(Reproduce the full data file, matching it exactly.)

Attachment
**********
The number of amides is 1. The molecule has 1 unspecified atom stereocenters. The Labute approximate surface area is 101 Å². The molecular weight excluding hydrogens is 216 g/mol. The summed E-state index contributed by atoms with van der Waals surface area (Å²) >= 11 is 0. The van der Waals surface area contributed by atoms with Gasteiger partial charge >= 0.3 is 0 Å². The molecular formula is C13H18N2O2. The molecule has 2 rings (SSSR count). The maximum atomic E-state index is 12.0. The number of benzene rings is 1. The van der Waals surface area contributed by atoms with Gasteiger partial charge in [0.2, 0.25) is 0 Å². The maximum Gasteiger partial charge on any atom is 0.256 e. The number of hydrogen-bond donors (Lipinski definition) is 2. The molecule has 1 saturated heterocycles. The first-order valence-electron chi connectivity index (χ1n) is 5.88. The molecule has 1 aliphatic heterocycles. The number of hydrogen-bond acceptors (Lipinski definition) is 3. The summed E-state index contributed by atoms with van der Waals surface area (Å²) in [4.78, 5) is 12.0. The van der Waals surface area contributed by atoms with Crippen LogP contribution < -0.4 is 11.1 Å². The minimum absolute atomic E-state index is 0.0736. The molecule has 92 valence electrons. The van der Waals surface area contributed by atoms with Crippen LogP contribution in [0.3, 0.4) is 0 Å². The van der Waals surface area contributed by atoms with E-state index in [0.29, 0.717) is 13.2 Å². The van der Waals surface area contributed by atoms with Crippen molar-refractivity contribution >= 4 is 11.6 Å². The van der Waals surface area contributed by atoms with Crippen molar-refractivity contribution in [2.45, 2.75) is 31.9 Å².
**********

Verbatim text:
The number of amides is 1. The molecule has 1 unspecified atom stereocenters. The Labute approximate surface area is 101 Å². The molecular weight excluding hydrogens is 216 g/mol. The summed E-state index contributed by atoms with van der Waals surface area (Å²) >= 11 is 0. The van der Waals surface area contributed by atoms with Gasteiger partial charge >= 0.3 is 0 Å². The molecular formula is C13H18N2O2. The molecule has 2 rings (SSSR count). The maximum atomic E-state index is 12.0. The number of benzene rings is 1. The van der Waals surface area contributed by atoms with Gasteiger partial charge in [0.2, 0.25) is 0 Å². The maximum Gasteiger partial charge on any atom is 0.256 e. The number of hydrogen-bond donors (Lipinski definition) is 2. The molecule has 1 saturated heterocycles. The first-order valence-electron chi connectivity index (χ1n) is 5.88. The molecule has 1 aliphatic heterocycles. The number of hydrogen-bond acceptors (Lipinski definition) is 3. The summed E-state index contributed by atoms with van der Waals surface area (Å²) in [4.78, 5) is 12.0. The van der Waals surface area contributed by atoms with Crippen LogP contribution < -0.4 is 11.1 Å². The minimum absolute atomic E-state index is 0.0736. The molecule has 92 valence electrons. The van der Waals surface area contributed by atoms with Crippen LogP contribution in [0.3, 0.4) is 0 Å². The van der Waals surface area contributed by atoms with E-state index in [0.29, 0.717) is 13.2 Å². The van der Waals surface area contributed by atoms with Crippen molar-refractivity contribution >= 4 is 11.6 Å². The van der Waals surface area contributed by atoms with Crippen molar-refractivity contribution in [2.45, 2.75) is 31.9 Å².